Providing Your Adversary With Information "For Settlement Purposes Only" Does Not Necessarily Make It So


In Hudson Ins. Co. v. M.J. Oppenheim, 604411/05 (Sup Ct, NY County, May 25, 2010) ("Hudson"), Justice Bransten held that statements made in an expert consultant's report prepared in connection with settlement negotiations were not entitled to the usual protections afforded settlement communications and, therefore, were admissible at trial. The lesson to be learned is that attorneys and clients must be careful when disclosing information during settlement discussions, because otherwise admissible evidence is not rendered inadmissible merely because it was provided during settlement negotiations.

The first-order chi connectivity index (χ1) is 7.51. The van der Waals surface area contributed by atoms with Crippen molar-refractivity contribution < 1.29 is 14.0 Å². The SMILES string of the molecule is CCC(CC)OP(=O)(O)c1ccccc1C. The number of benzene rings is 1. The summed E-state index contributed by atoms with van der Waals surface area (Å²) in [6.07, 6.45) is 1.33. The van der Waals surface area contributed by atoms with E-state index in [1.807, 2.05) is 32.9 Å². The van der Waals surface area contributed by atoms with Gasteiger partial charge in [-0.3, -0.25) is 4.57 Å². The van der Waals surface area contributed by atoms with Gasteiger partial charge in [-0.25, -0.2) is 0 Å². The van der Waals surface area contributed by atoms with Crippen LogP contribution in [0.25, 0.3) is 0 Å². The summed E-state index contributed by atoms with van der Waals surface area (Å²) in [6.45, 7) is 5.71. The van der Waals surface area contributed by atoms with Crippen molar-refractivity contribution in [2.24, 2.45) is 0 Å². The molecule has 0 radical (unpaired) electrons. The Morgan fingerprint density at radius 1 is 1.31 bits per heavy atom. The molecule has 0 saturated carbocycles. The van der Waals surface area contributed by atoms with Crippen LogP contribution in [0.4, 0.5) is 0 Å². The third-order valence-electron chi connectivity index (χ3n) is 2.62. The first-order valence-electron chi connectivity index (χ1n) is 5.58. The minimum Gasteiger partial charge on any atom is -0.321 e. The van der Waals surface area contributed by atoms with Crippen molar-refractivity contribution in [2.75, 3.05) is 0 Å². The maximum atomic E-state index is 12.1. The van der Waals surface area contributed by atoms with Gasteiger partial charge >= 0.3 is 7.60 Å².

Section 4547 of New York's Civil Practice Law and Rules, entitled "Compromise and offers to compromise," generally provides that confidential settlement negotiations are inadmissible as evidence and thus cannot be used by or against your adversary at trial if negotiations break down. The Practice Commentaries to CPLR § 4547 state that the rule "is an adoption, in substantially identical language, of the original version of Rule 408 of the Federal Rules of Evidence." Vincent C. Alexander, Practice Commentaries, CPLR 4547 (McKinney’s 2007).

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